Mistake(n) indentity

The one thing I do almost constantly is to try and identify the mistakes in my photos. In turn I try NOT to do those same mistakes over (although I often do). It can range from simple Photography 101 stuff such as using the wrong shutter speed or aperture for the given subject, to composition errors, or choosing the wrong lens. I may not make technical mistakes too often but I know I make plenty of artistic ones.

Sometimes I only have one lens with me and I HAVE to choose it, so I have no choice if it’s the “wrong” lens. But when I carry limited gear I try to visualize photos that would work with what I have on me. There have been times when I was only carrying a wide angle lens and I saw plenty of opportunities for great telephoto shots and had no choice but to pass on the photo. But there have also been a number of times when the photo I took with the lens I had on me was the perfect photo and I couldn’t imagine taking those photos with any other lens. I have had two winning photographs published that were taken with an old Super-Takumar lens that I happened to have on my camera at the time I took the photos. In both cases I don’t think if I had a different lens, and especially a zoom lens, that I would have taken the photos the same way, and achieved the same output.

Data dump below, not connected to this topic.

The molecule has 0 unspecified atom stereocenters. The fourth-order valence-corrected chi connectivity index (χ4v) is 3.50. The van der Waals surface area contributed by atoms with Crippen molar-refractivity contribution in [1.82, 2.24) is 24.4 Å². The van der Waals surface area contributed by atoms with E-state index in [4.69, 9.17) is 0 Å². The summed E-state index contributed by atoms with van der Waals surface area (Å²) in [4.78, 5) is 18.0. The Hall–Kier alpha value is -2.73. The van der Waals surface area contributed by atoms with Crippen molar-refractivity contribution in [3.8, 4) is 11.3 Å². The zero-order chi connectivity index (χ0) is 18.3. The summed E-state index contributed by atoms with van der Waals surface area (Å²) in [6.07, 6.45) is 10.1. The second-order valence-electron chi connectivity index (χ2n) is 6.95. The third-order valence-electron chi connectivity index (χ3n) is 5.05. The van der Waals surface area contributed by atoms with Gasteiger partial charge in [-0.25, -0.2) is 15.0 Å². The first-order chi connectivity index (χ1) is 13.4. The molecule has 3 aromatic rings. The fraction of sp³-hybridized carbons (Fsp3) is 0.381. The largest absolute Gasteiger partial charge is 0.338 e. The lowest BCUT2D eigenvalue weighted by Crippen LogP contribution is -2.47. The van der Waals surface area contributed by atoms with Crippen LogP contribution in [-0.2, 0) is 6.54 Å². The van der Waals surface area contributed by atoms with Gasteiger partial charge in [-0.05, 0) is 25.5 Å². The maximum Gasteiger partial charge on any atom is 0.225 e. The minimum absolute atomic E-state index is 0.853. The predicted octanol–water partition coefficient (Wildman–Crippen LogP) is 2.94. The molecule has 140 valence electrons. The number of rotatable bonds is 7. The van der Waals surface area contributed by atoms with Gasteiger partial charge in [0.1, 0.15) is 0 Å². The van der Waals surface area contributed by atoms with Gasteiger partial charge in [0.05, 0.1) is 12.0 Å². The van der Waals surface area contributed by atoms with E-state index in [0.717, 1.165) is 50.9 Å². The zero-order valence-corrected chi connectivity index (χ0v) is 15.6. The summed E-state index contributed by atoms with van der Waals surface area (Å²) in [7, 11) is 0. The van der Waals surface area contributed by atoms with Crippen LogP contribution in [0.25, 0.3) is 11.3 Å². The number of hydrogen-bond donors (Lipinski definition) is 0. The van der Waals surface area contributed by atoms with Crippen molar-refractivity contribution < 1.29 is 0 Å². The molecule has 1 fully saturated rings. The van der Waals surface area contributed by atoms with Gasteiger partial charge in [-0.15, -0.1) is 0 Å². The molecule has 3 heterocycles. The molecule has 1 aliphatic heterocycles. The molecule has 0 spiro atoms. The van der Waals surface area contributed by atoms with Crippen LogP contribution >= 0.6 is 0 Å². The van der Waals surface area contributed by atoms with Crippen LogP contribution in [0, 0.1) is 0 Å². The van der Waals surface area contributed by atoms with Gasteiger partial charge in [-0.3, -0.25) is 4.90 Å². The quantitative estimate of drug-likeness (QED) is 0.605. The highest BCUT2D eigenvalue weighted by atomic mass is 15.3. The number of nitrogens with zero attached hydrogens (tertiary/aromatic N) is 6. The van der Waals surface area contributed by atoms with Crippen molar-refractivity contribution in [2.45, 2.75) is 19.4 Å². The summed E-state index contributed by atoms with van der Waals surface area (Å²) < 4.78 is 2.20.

As for todays photo, I took it with a slow consumer zoom lens. The lens. like all consumer zooms, works best when stopped down a little from maximum aperture and I tend to use it that way, often with good results. In fact it is my used lens since it is so versatile. However, where I went wrong here was in not opening up the lens a little more (and slightly sacrificing quality) to lower my ISO a little. This was shot at ISO 3200 handheld and I could have gotten away with at least ISO 1600 which would have improved the overall quality greatly. If I had given myself maybe three extra seconds to think about what I was doing at the time, I could have upped the image quality with  ease. Say what you will about modern image sensors and how great they do high ISO’s, I’m still not a fan and I like to shoot as near to native ISO as possible.

It’s a done deal now but one that I will hopefully remember next time. But then, maybe I should just have faster lenses in the first place. I’m working on remedying that right now.

© David Guidas

© David Guidas

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